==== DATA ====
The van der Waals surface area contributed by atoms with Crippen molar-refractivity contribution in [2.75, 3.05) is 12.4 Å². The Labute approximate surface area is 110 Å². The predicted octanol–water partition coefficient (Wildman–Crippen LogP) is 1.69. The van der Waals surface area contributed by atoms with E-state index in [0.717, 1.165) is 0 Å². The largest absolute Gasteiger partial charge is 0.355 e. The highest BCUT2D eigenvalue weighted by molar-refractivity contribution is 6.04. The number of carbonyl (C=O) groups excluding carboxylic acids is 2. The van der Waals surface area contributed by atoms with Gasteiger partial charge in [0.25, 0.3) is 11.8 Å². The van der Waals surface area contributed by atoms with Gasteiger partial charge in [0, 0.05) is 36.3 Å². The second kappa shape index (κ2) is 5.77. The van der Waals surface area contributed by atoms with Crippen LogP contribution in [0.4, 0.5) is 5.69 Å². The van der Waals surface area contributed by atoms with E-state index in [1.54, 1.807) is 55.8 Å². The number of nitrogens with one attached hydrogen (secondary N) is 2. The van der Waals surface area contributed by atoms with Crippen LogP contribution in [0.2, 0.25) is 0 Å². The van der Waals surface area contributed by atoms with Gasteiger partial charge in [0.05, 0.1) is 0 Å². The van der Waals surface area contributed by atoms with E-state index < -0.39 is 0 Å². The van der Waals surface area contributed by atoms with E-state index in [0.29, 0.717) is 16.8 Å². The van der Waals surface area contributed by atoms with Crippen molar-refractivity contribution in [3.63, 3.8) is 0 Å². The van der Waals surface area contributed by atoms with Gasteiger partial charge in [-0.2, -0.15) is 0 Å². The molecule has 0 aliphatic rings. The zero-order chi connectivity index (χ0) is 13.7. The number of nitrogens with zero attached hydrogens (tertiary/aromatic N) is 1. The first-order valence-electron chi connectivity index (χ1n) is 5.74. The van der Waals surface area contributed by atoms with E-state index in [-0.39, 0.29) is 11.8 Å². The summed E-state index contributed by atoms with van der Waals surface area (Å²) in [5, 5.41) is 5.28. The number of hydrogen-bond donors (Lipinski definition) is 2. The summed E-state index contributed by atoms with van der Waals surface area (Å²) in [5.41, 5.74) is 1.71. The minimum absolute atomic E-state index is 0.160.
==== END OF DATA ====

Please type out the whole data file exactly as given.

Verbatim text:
The van der Waals surface area contributed by atoms with Crippen molar-refractivity contribution in [2.75, 3.05) is 12.4 Å². The Labute approximate surface area is 110 Å². The predicted octanol–water partition coefficient (Wildman–Crippen LogP) is 1.69. The van der Waals surface area contributed by atoms with E-state index in [0.717, 1.165) is 0 Å². The largest absolute Gasteiger partial charge is 0.355 e. The highest BCUT2D eigenvalue weighted by molar-refractivity contribution is 6.04. The number of carbonyl (C=O) groups excluding carboxylic acids is 2. The van der Waals surface area contributed by atoms with Gasteiger partial charge in [0.25, 0.3) is 11.8 Å². The van der Waals surface area contributed by atoms with Gasteiger partial charge in [0, 0.05) is 36.3 Å². The second kappa shape index (κ2) is 5.77. The van der Waals surface area contributed by atoms with Crippen LogP contribution in [0.4, 0.5) is 5.69 Å². The van der Waals surface area contributed by atoms with E-state index in [1.54, 1.807) is 55.8 Å². The number of nitrogens with one attached hydrogen (secondary N) is 2. The van der Waals surface area contributed by atoms with Crippen LogP contribution in [0.2, 0.25) is 0 Å². The van der Waals surface area contributed by atoms with Gasteiger partial charge in [0.05, 0.1) is 0 Å². The van der Waals surface area contributed by atoms with E-state index < -0.39 is 0 Å². The van der Waals surface area contributed by atoms with E-state index in [0.29, 0.717) is 16.8 Å². The van der Waals surface area contributed by atoms with Crippen molar-refractivity contribution in [3.63, 3.8) is 0 Å². The van der Waals surface area contributed by atoms with Gasteiger partial charge in [-0.2, -0.15) is 0 Å². The molecule has 0 aliphatic rings. The zero-order chi connectivity index (χ0) is 13.7. The number of nitrogens with zero attached hydrogens (tertiary/aromatic N) is 1. The first-order valence-electron chi connectivity index (χ1n) is 5.74. The van der Waals surface area contributed by atoms with E-state index in [-0.39, 0.29) is 11.8 Å². The summed E-state index contributed by atoms with van der Waals surface area (Å²) in [5, 5.41) is 5.28. The number of hydrogen-bond donors (Lipinski definition) is 2. The summed E-state index contributed by atoms with van der Waals surface area (Å²) in [5.41, 5.74) is 1.71. The minimum absolute atomic E-state index is 0.160.